Last month, I promised to show another way to generate automatic unique keys for your records. Here it is, using DB2’s ROWID data type. Keep reading to find out how it works.
The Identity column and the Sequence object, covered in the previous TechTip, are not the only ways to generate unique keys. ROWID can also be used, and, as you’ll see in a moment, it’s easy to use, but it has its caveats.
The ROWID data type is a value that uniquely identifies a row in a table. A column or host variable can have a ROWID data type. A ROWID column enables queries to be written that navigate directly to a row in the table. Each value in a ROWID column must be unique. The database manager maintains the values permanently, even across table reorganizations. When a row is inserted into the table, the database manager generates a value for the ROWID column, unless you specify one. If a value is specified, it must be a valid row ID value that was previously generated by the DB2 database engine. The internal representation of a ROWID value is transparent to the user. The value is never subject to CCSID conversion because it is considered to contain BIT data. ROWID columns contain values of the ROWID data type, which returns a 40-byte VARCHAR value that is not regularly ascending or descending.
Each table can have only one ROWID, and a row ID value can only be assigned to a column, parameter, or host variable with the same data type. For the value of the ROWID column, the column must be defined with the GENERATED BY DEFAULT or OVERRIDING SYSTEM VALUE option. A unique constraint is implicitly added to every table that has a ROWID column, which guarantees that every ROWID value is unique. In other words, a ROWID is similar to a “regular” column defined with the UNIQUE constraint or one of the code-based IDs you’re currently using in your programs. The difference is that this one, like the previous two I presented, is managed automatically by the database engine.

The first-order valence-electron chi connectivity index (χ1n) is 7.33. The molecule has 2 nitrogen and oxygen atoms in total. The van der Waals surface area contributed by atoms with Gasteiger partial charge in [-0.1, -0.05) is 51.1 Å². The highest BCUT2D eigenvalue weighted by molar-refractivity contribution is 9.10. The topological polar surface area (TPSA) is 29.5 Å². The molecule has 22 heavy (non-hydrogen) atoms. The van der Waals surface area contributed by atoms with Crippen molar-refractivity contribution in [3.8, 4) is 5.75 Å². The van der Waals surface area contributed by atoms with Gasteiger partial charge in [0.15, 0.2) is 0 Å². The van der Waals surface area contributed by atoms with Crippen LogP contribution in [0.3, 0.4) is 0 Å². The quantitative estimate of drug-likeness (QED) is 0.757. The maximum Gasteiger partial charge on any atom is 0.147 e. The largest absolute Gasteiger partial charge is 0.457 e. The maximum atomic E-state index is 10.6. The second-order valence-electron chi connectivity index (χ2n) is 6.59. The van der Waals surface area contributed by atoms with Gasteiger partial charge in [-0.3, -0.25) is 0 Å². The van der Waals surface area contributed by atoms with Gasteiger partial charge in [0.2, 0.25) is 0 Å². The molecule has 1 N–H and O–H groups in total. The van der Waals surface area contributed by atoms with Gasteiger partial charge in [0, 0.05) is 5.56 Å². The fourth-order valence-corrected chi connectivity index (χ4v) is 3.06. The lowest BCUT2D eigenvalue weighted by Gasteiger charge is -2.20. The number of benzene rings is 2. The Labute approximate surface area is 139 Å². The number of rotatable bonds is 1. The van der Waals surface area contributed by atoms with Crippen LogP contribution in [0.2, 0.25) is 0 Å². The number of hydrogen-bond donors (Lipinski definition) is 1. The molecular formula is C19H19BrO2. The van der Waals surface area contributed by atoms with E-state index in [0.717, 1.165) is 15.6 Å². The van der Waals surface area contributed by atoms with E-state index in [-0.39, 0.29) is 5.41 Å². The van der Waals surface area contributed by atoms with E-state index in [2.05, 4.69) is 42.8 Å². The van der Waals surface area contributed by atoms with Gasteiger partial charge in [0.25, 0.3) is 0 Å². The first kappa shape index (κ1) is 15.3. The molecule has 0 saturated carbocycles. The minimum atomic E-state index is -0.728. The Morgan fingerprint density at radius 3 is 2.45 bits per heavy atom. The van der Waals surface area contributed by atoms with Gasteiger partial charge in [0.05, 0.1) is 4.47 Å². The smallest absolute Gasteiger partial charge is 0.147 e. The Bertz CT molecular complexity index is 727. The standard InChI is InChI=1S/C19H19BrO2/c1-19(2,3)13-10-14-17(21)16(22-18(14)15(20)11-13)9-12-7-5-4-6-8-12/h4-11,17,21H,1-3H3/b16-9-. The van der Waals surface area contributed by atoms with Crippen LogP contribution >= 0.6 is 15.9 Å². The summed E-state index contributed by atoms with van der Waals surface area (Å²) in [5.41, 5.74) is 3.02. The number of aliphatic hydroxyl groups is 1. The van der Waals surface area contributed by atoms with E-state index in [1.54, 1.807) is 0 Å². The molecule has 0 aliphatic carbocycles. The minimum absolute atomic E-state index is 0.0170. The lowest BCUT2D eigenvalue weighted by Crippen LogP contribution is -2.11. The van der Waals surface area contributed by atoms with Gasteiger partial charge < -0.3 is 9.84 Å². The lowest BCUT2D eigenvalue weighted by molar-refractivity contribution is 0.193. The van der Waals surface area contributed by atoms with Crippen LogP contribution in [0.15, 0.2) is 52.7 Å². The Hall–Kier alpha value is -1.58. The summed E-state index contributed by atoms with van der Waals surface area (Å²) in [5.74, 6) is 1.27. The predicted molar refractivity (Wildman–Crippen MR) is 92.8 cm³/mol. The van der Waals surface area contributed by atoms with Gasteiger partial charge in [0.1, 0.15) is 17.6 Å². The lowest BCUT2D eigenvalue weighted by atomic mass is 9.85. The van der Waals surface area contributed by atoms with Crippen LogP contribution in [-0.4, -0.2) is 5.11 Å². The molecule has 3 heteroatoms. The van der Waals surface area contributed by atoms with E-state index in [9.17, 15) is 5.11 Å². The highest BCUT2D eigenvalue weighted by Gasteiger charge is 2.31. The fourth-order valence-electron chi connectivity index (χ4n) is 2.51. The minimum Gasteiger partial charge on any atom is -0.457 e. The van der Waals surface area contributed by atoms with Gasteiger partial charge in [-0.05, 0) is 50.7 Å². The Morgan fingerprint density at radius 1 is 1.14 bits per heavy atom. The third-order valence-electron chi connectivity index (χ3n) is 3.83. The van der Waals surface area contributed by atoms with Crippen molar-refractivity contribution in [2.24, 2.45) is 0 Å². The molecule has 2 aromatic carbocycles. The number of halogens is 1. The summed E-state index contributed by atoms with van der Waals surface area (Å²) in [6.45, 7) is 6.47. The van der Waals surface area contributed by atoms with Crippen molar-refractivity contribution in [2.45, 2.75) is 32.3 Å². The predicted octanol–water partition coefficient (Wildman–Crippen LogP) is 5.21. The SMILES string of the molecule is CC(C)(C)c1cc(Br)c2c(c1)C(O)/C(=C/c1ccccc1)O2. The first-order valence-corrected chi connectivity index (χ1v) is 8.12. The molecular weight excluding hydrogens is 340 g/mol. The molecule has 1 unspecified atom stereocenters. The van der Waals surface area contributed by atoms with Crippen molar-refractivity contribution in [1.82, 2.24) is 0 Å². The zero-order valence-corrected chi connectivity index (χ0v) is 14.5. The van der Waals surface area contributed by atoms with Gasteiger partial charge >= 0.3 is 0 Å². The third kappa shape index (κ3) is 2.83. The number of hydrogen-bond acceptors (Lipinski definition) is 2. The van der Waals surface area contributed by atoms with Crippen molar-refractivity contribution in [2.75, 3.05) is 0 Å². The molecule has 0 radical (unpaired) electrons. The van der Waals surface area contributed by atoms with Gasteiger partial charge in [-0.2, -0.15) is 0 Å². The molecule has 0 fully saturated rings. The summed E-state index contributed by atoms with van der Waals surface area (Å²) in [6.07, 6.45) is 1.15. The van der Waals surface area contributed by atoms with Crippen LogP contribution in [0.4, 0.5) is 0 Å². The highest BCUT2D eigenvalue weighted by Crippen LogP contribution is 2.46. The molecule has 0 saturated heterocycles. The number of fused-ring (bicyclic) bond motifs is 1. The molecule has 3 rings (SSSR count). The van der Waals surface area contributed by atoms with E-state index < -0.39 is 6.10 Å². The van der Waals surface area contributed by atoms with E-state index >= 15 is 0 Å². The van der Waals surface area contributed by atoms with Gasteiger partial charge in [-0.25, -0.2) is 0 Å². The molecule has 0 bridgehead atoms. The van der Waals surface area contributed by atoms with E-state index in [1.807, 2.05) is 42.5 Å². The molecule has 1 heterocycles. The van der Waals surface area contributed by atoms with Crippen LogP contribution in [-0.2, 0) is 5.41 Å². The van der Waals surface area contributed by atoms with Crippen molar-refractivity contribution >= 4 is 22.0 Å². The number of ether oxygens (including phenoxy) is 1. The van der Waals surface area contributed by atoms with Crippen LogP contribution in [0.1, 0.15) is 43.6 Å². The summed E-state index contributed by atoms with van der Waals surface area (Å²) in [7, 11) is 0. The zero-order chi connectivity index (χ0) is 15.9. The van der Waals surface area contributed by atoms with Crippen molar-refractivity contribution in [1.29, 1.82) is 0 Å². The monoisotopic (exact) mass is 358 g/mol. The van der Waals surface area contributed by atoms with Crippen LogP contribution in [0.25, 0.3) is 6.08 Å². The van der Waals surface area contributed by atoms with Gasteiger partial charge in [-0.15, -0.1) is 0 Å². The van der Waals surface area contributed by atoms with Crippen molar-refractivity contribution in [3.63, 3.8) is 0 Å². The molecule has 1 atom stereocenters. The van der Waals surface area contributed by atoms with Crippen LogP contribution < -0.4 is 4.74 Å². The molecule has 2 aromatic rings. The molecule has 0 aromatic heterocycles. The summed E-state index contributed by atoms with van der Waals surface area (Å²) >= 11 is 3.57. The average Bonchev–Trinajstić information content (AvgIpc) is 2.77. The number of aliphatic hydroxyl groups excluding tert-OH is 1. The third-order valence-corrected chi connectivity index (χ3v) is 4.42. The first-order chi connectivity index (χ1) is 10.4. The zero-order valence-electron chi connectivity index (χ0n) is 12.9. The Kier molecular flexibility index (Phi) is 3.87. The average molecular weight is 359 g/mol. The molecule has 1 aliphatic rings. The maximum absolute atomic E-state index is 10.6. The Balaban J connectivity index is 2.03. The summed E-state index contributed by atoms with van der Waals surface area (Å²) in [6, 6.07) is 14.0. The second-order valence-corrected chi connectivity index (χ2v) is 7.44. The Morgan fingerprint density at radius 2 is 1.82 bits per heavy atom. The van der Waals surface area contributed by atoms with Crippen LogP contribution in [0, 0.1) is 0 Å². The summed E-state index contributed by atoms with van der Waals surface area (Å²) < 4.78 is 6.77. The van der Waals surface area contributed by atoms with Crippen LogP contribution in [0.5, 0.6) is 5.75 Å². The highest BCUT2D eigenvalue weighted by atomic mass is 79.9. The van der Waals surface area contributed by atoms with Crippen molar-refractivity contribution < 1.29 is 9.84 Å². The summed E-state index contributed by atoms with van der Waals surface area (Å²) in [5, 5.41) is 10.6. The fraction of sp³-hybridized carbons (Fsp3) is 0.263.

There’s another important difference: a ROWID operand cannot be directly compared to any data type. To compare the bit representation of a ROWID in SQL, you must first cast the ROWID to a character string. In RPG, there is no data type that directly matches with the ROWID data type. It’s possible to circumvent this issue by using the keyword SQLTYPE in the Definition specifications. This allows you to define host variables capable of holding the ROWID value. Here’s how you need to define these variables:
DCL-S MyRowID SQLTYPE(ROWID)
These are just a few of the interesting and fairly advanced SQL features you can take advantage of. I encourage you to explore DB2’s treasure trove and figure out which of its gems can help you improve your database even further.
This subseries provided an overview of the database modernization process, starting with some database theory, which included a discussion of the following topics:
- Conceptual, logical, and physical models
- Database normalization
- Entity Relationship Diagrams
Then I moved on to some of the tools that might help during the Modernization process:
- IBM Data Studio
- IBM InfoSphere Data Architect
- Adsero Optima Foundation
These two topics set the stage for the real subject of this subseries: the database modernization process. I presented an overview of the three database modernization steps process that will allow you to improve database performance, reduce the number of database-related lines of code in your programs, and increase security:
- Convert DDS files to DDL data objects
- Move business rules to the database
- Take advantage of advanced DB2 functionalities
The database modernization process is complex. This subseries provided an overview; it’s not a complete guide on how to proceed. Whole books have been written about it. Here’s a list of those I consider most useful:
- Database Fundamentals, a “DB2 on Campus” book
- Getting Started with IBM Data Studio for DB2, a “DB2 on Campus” book
- Getting Started with InfoSphere Data Architect, a “DB2 on Campus” book
- Modernizing IBM i Applications from the Database Up to the User Interface and Everything in Between, IBM Redbook SG24-8185
- Modernizing IBM eServer iSeries Application Data Access—A Roadmap Cornerstone, IBM Redbook SG24-6393
- Advanced Functions and Administration of DB2 Universal Database for iSeries, IBM Redbook SG24-4249
- Database Design and SQL for DB2, an MC Press book
- SQL for eServer i5 and iSeries, an MC Press book
- Database Db2 for i SQL Reference, Version 7.4, IBM i Manual
- Database Embedded SQL programming, Version 7.4, IBM i Manual
- DB2 Database Programming, Version 7.4, IBM i Manual
The RPG Academy Series will continue, discussing UI modernization, and it’ll use some information from these books. You don’t need to read them from top to bottom, but I can tell you from experience that the Redbooks, in particular, make quite an interesting read!